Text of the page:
I know flashlight in the streets is a big discussion point for other photographers, I always have to argue when I tell people how I achieved my pictures. I can understand people who think this is awful. The first thing I tell people is that the way they think people react when they got flashed is totally different to the reality. My experience is that when I photograph a stranger on the streets with flash and without permission, often they don‘t realise that they have been photographed. Most people just turn around thinking I have photographed something behind them. I would say 5% of the people whom I’ve ‘shot’ ask me about the picture. I explain them who I am and what it is for. For the rest of them it seems to doesn‘t matter.

What I have noticed when this discussion comes up is that the people who argue against flashlight in the streets themselves often shoot with a long tele lens. For me these people just don‘t have the nuts to get close to people and shoot with 35mm lenses.

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The new colour work shows a lot of promise, you seem to have an eye for flashes of colour in an otherwise grey and mundane urban environment, is the way forward for the foreseeable future? Do you have plans for any colour based projects or do you plan on returning to black and white?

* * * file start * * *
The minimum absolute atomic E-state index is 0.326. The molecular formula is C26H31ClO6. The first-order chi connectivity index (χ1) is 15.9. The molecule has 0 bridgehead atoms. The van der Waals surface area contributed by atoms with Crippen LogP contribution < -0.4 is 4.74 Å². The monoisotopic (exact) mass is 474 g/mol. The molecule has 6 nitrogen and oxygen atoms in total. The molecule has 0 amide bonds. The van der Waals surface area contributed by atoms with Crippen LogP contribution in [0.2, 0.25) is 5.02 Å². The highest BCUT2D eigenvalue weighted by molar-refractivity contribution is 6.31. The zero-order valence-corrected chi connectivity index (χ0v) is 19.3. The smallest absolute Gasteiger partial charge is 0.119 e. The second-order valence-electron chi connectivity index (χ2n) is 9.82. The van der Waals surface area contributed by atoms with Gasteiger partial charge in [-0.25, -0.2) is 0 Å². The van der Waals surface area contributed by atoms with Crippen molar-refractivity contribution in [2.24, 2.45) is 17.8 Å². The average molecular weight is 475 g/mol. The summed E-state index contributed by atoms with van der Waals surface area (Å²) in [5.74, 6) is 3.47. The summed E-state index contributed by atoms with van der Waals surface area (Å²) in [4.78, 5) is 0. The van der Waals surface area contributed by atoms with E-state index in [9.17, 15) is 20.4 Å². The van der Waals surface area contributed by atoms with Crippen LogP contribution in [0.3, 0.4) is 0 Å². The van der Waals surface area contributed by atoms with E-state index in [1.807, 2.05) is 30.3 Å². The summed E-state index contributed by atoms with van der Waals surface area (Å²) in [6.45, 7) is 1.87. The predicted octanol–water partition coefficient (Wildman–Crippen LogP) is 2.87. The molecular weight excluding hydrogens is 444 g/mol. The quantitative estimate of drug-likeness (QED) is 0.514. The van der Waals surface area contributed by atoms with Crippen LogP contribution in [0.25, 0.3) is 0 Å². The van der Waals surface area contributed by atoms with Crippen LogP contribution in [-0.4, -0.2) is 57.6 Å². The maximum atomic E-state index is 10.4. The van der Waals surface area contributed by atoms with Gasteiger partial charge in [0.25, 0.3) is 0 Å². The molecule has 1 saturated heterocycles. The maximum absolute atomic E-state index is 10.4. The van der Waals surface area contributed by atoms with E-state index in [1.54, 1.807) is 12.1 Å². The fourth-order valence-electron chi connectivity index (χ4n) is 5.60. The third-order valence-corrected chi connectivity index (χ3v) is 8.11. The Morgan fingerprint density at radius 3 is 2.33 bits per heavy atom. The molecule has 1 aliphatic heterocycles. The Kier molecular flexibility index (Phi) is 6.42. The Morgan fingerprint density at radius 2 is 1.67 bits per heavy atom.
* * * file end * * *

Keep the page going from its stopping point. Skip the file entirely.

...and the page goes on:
I will definitely stick to color film for some time. I am really looking foreword to the summertime when everything is colourful and happy. The greyness is really something I noticed this winter, 90% of all people are wearing black clothes at the moment, it’s awful…. I think this will change with spring and I am excited what I will be able to do then with my camera.

Sometimes I think about changing to B/W again. I just love the process of developing and printing my own pictures. Actually some of my pictures, again my picture ‘Smoke’ is an example, are real prints from my darkroom which I just scanned with my flatbed scanner.

You never know what the future brings! I am looking every day for that bentley to get a shot of it with my Leica.

  Thanks Robert, keep chasing the Blue Bentley!   Robert Dyhringer 7   Its always good to hear from a photographer willing to stand up for their methods, I can’t imagine the ‘flash in street photography’ debate will subside anytime soon, but Rob certainly stands as an example of how this technique can be used to produce visually striking images. It is also nice to see another young photographer sticking to film, I look forward to seeing Rob’s work in future.  You can check out his work, both Black / White and Colour, along with his blog on his creatively designed website.    See more of Robert’s photography and follow his progress here: